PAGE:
How People Learn
This article has multiple issues. Please help improve it or discuss these issues on the talk page. (Learn how and when to remove these template messages)(Learn how and when to remove this template message)
How People Learn is the title of an educational psychology book edited by John D. Bransford, Ann L. Brown, and Rodney R. Cocking and published by the United States National Academy of Sciences' National Academies Press. The committee on How People Learn also wrote How Students Learn: History, Mathematics, and Science in the Classroom as a follow-up.
The book draws the following conclusions, among others:
Learners and Learning:
- "Effective comprehension and thinking require a coherent understanding of the organizing principles in any subject matter," and
- "In-depth understanding requires detailed knowledge of the facts within a domain. The key attribute of expertise is a detailed and organized understanding of the important facts within a specific domain."
Thus, the debate within education between advocates of deep conceptual understanding and advocates of broad factual understanding misses the point. In-depth understanding is necessary to truly understand the content, but broad factual understanding is also necessary as it allows a person to remember and organize what they have learned.
Teachers and Teaching: "Teachers need expertise in both subject matter content and in teaching," and "Teachers need to develop models of their own professional development that are based on lifelong learning, rather than on an 'updating' model of learning, in order to have frameworks to guide their career planning." These conclusions have implications for teacher hiring and professional development policies.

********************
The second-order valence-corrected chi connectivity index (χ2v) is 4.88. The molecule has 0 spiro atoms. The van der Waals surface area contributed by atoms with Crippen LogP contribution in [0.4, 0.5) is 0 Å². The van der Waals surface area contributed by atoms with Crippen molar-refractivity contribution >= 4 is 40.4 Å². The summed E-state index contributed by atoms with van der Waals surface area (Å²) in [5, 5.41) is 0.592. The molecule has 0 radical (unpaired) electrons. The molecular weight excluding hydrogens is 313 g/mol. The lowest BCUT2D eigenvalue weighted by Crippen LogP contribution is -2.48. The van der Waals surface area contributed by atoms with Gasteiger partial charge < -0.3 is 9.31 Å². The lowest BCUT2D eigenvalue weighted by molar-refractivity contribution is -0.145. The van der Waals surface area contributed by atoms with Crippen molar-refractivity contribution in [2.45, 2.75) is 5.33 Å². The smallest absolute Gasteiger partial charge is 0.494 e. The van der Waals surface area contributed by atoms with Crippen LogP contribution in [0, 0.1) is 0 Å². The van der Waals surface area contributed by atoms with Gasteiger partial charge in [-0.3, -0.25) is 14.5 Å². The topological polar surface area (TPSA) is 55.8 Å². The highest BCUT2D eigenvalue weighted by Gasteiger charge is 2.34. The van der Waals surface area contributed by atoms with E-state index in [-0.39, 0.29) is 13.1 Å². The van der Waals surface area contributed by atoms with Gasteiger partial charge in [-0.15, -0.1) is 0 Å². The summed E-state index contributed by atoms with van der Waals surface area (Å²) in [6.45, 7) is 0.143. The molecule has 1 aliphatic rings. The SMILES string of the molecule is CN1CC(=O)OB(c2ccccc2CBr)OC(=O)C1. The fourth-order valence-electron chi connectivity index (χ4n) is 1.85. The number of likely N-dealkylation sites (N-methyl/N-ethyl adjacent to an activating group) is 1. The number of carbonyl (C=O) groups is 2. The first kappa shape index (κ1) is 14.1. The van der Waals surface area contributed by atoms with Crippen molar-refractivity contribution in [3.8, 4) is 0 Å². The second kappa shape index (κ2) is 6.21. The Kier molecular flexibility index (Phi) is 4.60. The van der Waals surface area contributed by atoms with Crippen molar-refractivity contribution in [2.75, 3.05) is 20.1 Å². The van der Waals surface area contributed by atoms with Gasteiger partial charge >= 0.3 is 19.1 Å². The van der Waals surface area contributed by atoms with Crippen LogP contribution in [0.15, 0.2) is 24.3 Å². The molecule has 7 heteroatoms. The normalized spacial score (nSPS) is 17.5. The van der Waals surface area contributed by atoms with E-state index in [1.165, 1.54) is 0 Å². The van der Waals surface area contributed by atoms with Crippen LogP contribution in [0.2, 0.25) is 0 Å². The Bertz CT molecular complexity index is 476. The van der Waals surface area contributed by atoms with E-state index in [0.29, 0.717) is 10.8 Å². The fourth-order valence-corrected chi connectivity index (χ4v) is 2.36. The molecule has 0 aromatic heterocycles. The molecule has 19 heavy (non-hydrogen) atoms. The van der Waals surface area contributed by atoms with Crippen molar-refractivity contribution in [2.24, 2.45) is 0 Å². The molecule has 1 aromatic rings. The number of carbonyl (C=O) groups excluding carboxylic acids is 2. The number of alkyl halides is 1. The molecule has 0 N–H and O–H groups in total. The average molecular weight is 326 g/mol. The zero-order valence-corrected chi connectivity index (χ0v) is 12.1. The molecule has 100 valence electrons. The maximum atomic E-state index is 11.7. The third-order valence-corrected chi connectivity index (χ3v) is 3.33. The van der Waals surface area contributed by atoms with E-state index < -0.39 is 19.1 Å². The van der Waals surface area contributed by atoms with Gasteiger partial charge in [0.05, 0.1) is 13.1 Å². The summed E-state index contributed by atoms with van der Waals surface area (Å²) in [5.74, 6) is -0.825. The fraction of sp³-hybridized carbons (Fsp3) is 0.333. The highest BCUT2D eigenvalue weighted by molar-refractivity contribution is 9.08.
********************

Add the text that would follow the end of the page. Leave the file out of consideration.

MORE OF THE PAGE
- "Assessment and feedback are crucial for helping people learn."
- "Classroom environments can be positively influenced by opportunities to interact with... families and community members around school-based learning goals."
- "New tools of technology have the potential of enhancing learning in many ways. The tools of technology are creating new learning environments, which need to be assessed carefully."
- Free online versions: in HTML chapters, or in a quickly skimmable format
- The "sequel" is also available for free online: 'How People Learn: Bridging Research and Practice' in HTML chapters, or in quickly skimmable format
|This article about a psychology book is a stub. You can help Wikipedia by expanding it.|
|This article about an education-related book is a stub. You can help Wikipedia by expanding it.|